Alexandria officials test program to limit cut-through traffic between I-395 and I-495

Some Alexandria neighborhoods are popular cut-through’s between interstates 395 and 495, but now the city is trying to limit that.

"This is an area of the city where it just leads to cut through traffic because of its position. We’ve been working with the community for ten years to try and figure out ways to resolve this issue," said Hillary Orr, deputy transportation director in Alexandria.

The city has implemented a two-phase pilot program aimed at pushing people towards Duke Street in order to access Interstate 495 from a Telegraph Road ramp.

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Orr says the first phase has been a success. The city changed the timing of the traffic lights on Quaker Lane and Duke Street to facilitate more traffic to main arteries and away from neighborhoods.

Jim Davidson lives in the neighborhood and says the cut-through traffic is a challenge. 

"The rush hour traffic would come here so they wouldn’t have to go another way to get to Duke Street," Davidson said.

Orr says some of the changes have led to reductions of vehicles going through the neighborhood. Some neighbors tell FOX 5 they have noticed that reduction, while other neighbors say they haven’t.

Phase two of the project is a bit more controversial.

One of the neighborhood roads drivers cut through is West Taylor Run Parkway where they access the Telegraph Road ramp. The second phase will cut off access from West Taylor Run to the ramp and only allow left hand turns on Duke Street.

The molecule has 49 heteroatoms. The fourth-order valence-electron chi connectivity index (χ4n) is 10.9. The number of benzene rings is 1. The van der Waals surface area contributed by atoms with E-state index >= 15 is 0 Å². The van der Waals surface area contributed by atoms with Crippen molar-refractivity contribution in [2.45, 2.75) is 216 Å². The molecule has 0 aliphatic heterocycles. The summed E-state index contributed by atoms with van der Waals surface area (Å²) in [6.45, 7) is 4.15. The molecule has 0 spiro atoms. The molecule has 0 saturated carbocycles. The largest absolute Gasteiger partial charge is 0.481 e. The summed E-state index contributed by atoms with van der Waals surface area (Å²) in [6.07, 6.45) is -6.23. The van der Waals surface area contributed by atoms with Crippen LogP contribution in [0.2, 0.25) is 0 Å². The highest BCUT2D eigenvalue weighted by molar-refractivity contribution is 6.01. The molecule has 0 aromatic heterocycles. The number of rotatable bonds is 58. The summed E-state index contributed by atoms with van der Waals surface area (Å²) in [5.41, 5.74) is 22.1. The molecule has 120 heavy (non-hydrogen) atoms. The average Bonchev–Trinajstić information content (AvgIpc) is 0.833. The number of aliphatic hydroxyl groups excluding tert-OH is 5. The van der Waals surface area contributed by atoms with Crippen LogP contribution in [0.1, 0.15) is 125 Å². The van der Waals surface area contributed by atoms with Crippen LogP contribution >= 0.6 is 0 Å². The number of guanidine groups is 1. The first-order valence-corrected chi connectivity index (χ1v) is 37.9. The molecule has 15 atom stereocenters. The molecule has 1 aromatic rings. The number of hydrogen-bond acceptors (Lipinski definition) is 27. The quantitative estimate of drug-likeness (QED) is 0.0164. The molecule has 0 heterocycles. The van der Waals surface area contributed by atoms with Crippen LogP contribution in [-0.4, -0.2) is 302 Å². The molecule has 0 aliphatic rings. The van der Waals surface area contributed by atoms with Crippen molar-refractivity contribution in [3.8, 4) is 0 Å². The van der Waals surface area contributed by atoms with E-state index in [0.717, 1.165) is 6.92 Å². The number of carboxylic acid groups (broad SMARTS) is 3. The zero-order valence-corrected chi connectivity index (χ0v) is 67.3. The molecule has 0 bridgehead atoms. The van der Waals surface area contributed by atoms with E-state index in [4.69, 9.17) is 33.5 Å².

The change will push more traffic towards Duke Street and have a continuous flow of traffic from Duke to the ramp, save for pedestrian crossings.

"It’s a good trade off for the neighborhood. I think that the convenience will certainly outweigh the added 3 minutes for us to get onto the beltway for other means," said Jay Hallen, who lives in the neighborhood.

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Neighbors say the West Taylor Run backups during rush hours clog up the neighborhood.

During FOX 5’s interview with Hillary Orr a neighbor came to express his frustration with the plan.

"It’s not right, I bought this house for it to access Taylor Run, and so I can get to Eisenhower and get to work in the mornings, you’re adding at least 15-20 minutes," the neighbor told Orr.

Orr told the man she believes the delay will be closer to three minutes.

The plan is to implement this for six months, but evaluate how it’s going after two weeks.

Orr also says the city will use data gathered from the change to remake the intersection in a few years.